Sequential intravesical gemcitabine and docetaxel for the salvage treatment of non-muscle invasive bladder cancer

Ryan L. Steinberg, Lewis J. Thomas, Michael A. O’Donnell, Kenneth G. Nepple

Research output: Contribution to journalArticlepeer-review

79 Scopus citations


Background: Bacillus Calmette-Guerin (BCG) is the most effective intravesical therapy for non-muscle invasive bladder cancer (NMIBC), but patients can fail or supply shortages can develop. For BCG failures, radical cystectomy is recommended. However, in patients who desire bladder preservation or are poor surgical candidates, alternative salvage intravesical therapies should be explored. Objective: To determine whether dual sequential intravesical gemcitabine and docetaxel is effective in treating NMIBC. Methods: We evaluated our initial experience with 45 patients treated with intravesical gemcitabine and docetaxel between June 2009 and May 2014. Patients were treated with 6 weekly instillations of gemcitabine (1 gram of gemcitabine in 50 ml of sterile water) followed immediately by docetaxel (37.5 mg of docetaxel in 50 mL of saline). Treatment success was defined as no bladder cancer recurrence and no cystectomy. Intention-to-treat analysis was performed using the Kaplan Meier method. Results: Forty-five patients received treatment with a median overall follow-up of 15 months. Median follow up for treatment success was 6 months in all patients and 13 months for responders. Five patients were unable to tolerate a full induction course. Treatment success was 66% at first surveillance, 54% at 1 year, and 34% at 2 years after initiating induction. Ten patients received cystectomy (median of 5.6 months from starting induction) with no positive margins or lymph nodes on final pathology. Conclusions: Sequential dual intravesical gemcitabine and docetaxel can salvage some patients in a challenging NMIBC cohort.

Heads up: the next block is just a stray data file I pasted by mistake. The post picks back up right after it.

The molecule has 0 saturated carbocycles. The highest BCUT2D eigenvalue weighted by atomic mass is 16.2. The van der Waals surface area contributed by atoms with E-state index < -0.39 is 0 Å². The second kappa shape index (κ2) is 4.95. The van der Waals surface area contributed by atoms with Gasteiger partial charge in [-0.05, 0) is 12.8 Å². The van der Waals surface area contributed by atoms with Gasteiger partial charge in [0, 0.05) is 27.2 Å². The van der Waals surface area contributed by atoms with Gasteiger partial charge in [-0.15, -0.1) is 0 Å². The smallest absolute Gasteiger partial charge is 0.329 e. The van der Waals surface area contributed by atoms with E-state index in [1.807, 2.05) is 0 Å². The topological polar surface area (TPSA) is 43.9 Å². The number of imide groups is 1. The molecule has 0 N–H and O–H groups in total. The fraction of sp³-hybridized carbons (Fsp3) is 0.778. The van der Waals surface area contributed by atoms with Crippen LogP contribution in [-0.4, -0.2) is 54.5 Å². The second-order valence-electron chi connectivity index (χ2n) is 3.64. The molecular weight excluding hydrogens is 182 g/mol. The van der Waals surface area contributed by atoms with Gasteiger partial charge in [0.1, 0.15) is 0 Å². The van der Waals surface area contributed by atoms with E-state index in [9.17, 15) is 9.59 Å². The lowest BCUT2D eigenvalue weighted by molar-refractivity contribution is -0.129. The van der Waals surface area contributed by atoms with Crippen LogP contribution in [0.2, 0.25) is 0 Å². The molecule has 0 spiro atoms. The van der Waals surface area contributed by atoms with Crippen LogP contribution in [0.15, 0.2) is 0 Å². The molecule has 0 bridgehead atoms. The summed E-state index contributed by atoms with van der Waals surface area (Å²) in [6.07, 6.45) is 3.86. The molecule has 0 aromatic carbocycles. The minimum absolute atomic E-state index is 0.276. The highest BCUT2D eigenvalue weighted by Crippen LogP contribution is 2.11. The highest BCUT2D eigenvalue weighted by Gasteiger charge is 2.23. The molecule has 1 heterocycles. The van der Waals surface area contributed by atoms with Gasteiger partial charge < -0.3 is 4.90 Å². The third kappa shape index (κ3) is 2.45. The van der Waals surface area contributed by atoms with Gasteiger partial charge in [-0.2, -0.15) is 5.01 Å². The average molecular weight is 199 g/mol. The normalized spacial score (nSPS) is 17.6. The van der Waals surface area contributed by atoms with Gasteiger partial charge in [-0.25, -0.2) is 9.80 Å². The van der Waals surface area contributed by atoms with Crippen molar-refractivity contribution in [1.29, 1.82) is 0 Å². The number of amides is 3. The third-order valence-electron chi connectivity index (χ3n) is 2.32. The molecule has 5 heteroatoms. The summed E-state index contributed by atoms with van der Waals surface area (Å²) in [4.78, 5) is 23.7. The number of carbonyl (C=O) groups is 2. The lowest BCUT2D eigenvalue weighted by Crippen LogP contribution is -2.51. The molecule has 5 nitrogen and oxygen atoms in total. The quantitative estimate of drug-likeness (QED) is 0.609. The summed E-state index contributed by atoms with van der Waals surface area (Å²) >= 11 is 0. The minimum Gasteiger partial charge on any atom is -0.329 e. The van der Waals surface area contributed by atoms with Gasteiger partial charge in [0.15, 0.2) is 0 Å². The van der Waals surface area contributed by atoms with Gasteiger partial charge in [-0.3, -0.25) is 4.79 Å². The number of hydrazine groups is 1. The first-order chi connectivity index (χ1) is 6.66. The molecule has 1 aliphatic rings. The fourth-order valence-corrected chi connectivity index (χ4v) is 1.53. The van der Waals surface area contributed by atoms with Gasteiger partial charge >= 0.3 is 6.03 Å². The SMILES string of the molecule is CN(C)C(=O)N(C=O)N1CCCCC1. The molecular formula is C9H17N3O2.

Original languageEnglish
Pages (from-to)65-72
Number of pages8
JournalBladder Cancer
Issue number1
StatePublished - 2015


  • Bladder
  • Docetaxel
  • Gemcitabine
  • Instillation
  • Salvage therapy
  • Urinary bladder neoplasms


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